Members of Congress et al amicus brief

Executive Summary

Amicus brief of the members of Congress in the Douglas v. Independent Living Center case heard in the Supreme Court.

Amici, Representative Henry A. Waxman, Senator Max Baucus, House Minority Leader Nancy Pelosi, Senate Majority Leader Harry Reid, Representative George Miller, Senator Tom Harkin, and Representative Sander M. Levin, are a group of current Members of Congress who support private rights of action for equitable relief in this context.1The personal experiences of amici, as Members of Congress who have worked extensively on legislation and oversight of Federal health programs, including those authorized under Titles XVIII (Medicare) and XIX (Medicaid) of the Social Security Act, provide insight into Congress? intent to preserve prospective relief to vindicate the supremacy of the Medicaid Act over contrary state legislation. Amici are uniquely situated to do so. 
Amici support the argument of Respondents that Congress intended to preserve the private cause of action for equitable relief to vindicate the supremacy of Medicaid conditions over contrary state action. Amici explain that Congress relied on this Court?s longstanding practice of hearing these causes of action, except where statutes expressly barred them. In contrast, the approach suggested by California and the Solicitor General would upend centuries of settled understanding and would undermine the effectiveness of Medicaid. Amici believe that such suits are critical here to protect the intended beneficiaries of Medicaid ? the Medicaid recipients. Allowing for prospective relief in this narrow context supplements the agency?s limited enforcement resources, and can be a more effective measure than using administrative means to cut off federal funding to the program. Because Section 30A is no different than any of the dozens of other Congressional enactments that this Court has allowed to be enforced through the Supremacy Clause, the judgment below should be affirmed.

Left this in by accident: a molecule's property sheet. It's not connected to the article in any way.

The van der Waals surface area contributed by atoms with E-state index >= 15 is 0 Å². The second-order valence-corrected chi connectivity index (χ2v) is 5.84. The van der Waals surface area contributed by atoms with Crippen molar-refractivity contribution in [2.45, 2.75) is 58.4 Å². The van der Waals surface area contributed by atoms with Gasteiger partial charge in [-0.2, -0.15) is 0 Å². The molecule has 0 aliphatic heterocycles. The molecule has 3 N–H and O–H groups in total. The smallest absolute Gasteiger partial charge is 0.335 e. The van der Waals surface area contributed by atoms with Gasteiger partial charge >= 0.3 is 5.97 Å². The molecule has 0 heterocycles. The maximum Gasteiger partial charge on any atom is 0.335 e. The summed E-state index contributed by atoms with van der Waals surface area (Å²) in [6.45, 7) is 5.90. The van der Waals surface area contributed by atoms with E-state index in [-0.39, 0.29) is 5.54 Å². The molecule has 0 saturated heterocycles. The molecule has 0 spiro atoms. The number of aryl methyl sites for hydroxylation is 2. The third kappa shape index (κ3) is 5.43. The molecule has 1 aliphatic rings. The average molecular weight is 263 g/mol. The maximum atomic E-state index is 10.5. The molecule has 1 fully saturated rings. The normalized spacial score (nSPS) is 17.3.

Nearly 75 years ago Justice Cardozo set forth the basic principle that when ?[federal] money is spent to promote the general welfare, the concept of welfare or the opposite is shaped by Congress, not the states.? Helvering v. Davis, 301 U.S. 619, 645 (1937). This case implicates not only that venerable principle, but one of even older vintage: the right to seek equitable relief under the Supremacy Clause against state law that is inconsistent with Congressional enactments. 
In the posture this case comes to the Court, it is undisputed that California has not complied with its obligations to fund the Medicaid program that Congress enacted and that California agreed to administer. It is equally undisputed that for nearly 200 years, this Court has heard claims under the Supremacy Clause seeking prospective relief based on preemption of inconsistent state law without ever requiring an express cause of action from Congress to do so. 
Now California, joined by the Solicitor General, asks this Court to hold for the first time that Section 30A is not enforceable in a private suit seeking equitable relief. This Court should reject that position for four reasons.